In determining whether or not distributions are taxed, you must first answer the question of whether they are qualified or not. Read how to answer this.
More and more 401(k) plans now offer Roth contributions. At the same time, Americans are changing jobs and receiving 401(k) distributions in record numbers. So, it’s a good time to review the tax rules that apply to Roth 401(k) withdrawals. (The same rules also apply to Roth 403(b) and Roth 457(b) withdrawals.)
Roth 401(k) contributions are made with already-taxed compensation. So, if you are eligible for a distribution, you can withdraw the contributions themselves without paying taxes. (If you’re still working, you can’t withdraw Roth contributions before age 59 ½ except for hardship.) But earnings on Roth contributions only come out tax-free if the distribution is considered “qualified.”
To be qualified, a distribution must satisfy two requirements. First, you must be at least 59½ at the time of distribution (or the distribution must be on account of your disability or death). Second, you must have held the Roth 401(k) account for more than five years. This five-year holding period starts on January 1 of the first year you made a Roth contribution to the plan that the distribution is coming from. Periods during which you made Roth contributions to other 401(k) plans don’t count (unless you rolled over those contributions to your current employer’s plan). Any other non-Roth 401(k) contributions are also ignored.
Example 1: From 2012-2018, Denise worked for Alpha Company and made Roth contributions to the Alpha 401(k). In 2018, Denise left Alpha and began working for Beta Company. She made her first Roth 401(k) contribution to that plan on July 1, 2018. In 2022, at age 60, Denise wants to withdraw from her Beta Roth 401(k) account. If she does that, the earnings on account will be taxable since her distribution won’t be qualified. Although she is over 59 ½, her five-year holding period, which began January 1, 2018, won’t until December 31, 2022. Denise won’t get credit for her Alpha Roth 401(k) contributions unless she rolls over those funds to the Beta 401(k).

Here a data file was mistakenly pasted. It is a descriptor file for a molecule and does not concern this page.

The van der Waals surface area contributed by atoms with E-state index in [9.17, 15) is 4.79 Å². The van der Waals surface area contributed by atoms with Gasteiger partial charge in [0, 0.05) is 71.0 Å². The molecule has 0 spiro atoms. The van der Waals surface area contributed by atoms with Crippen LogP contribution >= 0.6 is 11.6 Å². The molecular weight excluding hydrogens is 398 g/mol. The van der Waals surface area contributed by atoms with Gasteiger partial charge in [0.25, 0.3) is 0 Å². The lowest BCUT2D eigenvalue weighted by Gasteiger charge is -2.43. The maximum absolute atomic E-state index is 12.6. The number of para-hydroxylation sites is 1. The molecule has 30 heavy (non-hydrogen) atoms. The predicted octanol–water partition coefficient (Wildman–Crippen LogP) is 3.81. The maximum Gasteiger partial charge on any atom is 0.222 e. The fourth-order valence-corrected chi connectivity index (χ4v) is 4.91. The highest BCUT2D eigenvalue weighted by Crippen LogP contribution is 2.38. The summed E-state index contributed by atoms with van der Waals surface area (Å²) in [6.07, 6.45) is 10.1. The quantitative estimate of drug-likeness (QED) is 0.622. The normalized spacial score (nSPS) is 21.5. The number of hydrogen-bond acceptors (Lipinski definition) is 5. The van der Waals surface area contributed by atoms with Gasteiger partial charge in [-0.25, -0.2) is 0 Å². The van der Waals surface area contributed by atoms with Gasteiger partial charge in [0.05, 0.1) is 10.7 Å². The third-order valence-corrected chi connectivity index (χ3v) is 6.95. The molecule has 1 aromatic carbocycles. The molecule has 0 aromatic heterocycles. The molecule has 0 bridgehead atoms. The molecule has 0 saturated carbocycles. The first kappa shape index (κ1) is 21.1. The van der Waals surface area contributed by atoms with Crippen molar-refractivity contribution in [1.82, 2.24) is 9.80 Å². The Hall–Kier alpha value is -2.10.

If your distribution is not qualified, a portion will be subject to tax under the pro-rata rule. To determine how much is taxable, following these steps:
Example 2: Denise (from Example 1) goes forward with a partial Roth 401(k) withdrawal of $20,000 from the Beta plan. She has made $35,000 of Beta Roth 401(k) deferrals, and her total Roth 401(k) account balance (contributions + earnings) is $50,000. The Step 1 fraction is 70% ($35,000 / $50,000), and the Step 2 amount is $14,000 ($20,000 x 70%). This means the Step 3 amount – the taxable portion of the $20,000 withdrawal – is $6,000 ($20,000 - $14,000). Denise can take the remaining $14,000 tax-free.
By Ian Berger, JD
Ed Slott and Company, LLC